Encompassing two powerful Yosemite Valley waterfalls, Vernal and Nevada, the Mist Trail follows a granite stairway where springtime hikers will be soaked by waterfall mist! The trail is really three in one: stage one to the Vernal Falls Footbridge is 1.6 miles roundtrip with a 400 foot elevation gain (moderate); stage two to the top of Vernal Fall is 2.4 miles roundtrip, with a strenuous 1,000 foot elevation gain; and stage 3 to the top of Nevada Fall is 5.4 miles roundtrip with a 2,000 foot elevation gain (all distances measured from the Happy Isles Trailhead). There are currently trail modifications in place, noted here.
The tallest waterfall in North America, Yosemite Falls begins high above Yosemite Valley, gushing over the granite rim with hydro fury in the spring and summer, and recharging with the storms of fall and winter. Hiking to the top of Yosemite Falls is a signature experience but not one for the faint of heart. It’s a seven-plus mile, 2,700-foot elevation gain with thrilling Yosemite Falls and valley vistas as the reward.
Pro tip: seek out the natural rock tubs at the top for soaking trail-weary legs before heading back down.
For an easier adventure with views of the falls, hike the Lower Yosemite Falls Loop which takes you right to the base of the giant falls plunge. Keep an eye out for the trail spur that leads to the site of the cabin the John Muir called his home for a few years.
There are great hikes outside of Yosemite National Park in Mariposa County. One of the most colorful is the Hite Cove Trail, teeming with wildflowers in the spring as it follows the south fork of the Merced River. After the early wildflower show, hikers up for steep sections can follow the trail all the way to an old mining ghost town about four and a half miles in.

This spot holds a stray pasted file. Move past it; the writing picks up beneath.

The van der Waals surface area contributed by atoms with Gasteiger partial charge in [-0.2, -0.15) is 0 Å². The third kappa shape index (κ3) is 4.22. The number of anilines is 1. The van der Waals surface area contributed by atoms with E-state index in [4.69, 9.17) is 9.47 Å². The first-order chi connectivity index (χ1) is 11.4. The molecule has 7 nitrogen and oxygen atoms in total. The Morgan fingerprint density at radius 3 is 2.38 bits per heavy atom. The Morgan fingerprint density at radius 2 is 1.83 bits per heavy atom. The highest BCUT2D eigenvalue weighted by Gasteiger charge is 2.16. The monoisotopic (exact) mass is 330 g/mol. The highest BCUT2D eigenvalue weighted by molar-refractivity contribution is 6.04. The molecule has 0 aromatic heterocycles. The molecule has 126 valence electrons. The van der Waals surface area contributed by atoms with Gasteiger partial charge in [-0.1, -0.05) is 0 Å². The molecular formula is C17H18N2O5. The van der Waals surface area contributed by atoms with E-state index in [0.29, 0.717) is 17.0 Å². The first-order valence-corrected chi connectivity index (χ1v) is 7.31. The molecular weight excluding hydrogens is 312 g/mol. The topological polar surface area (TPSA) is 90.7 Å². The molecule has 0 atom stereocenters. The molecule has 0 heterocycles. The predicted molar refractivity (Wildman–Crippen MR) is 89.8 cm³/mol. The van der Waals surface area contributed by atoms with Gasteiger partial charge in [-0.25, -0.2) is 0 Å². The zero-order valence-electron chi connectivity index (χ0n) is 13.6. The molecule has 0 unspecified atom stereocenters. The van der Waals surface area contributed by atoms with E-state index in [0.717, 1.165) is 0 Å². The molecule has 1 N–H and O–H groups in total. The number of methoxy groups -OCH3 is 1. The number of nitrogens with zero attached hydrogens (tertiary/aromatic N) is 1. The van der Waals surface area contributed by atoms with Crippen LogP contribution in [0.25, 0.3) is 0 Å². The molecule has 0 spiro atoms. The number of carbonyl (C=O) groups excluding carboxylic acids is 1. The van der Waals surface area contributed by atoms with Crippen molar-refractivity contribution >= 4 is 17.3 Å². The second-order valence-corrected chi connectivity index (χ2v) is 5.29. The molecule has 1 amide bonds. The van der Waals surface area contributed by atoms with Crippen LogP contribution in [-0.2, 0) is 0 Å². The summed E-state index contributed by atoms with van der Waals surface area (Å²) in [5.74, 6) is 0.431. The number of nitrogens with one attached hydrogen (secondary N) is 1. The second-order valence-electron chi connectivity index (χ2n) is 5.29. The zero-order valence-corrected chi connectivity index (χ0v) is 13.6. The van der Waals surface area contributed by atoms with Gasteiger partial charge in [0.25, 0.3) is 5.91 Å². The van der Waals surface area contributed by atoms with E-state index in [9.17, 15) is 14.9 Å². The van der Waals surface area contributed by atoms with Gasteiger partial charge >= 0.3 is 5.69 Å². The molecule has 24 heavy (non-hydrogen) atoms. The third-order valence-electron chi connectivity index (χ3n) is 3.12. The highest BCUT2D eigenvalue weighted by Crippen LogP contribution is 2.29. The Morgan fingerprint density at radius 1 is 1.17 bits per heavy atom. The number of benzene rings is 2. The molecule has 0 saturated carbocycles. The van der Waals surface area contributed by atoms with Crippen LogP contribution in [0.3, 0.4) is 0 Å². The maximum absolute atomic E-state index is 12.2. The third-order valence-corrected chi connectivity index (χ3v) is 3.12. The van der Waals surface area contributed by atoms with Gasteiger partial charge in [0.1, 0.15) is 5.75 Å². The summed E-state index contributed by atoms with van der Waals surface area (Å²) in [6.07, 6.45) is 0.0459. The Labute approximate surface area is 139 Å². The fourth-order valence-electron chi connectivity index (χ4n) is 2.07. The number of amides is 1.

Yosemite Roadside Attractions
Spending quality time with family is often its own best reward, and Yosemite Mariposa has great options from easy excursions to dashboard attractions that keep the expedition engaging.
No one forgets their first time as Yosemite Valley comes into crisp focus at Tunnel View. Grands will wax nostalgic about how it hasn’t changed; younger folk will always remember the day when they took their first Yosemite Valley selfie. Maybe the most vista point bang for buck in the entire Sierra range. No hiking or climbing required, just park and prepare to be awestruck. Take it from John Muir, who wrote:
The far-famed valley came suddenly into view throughout almost its whole extent: the noble walls, sculptured into endless variety of domes and gables, spires and battlements and plain mural precipices, all a-tremble with the thunder tones of the falling water.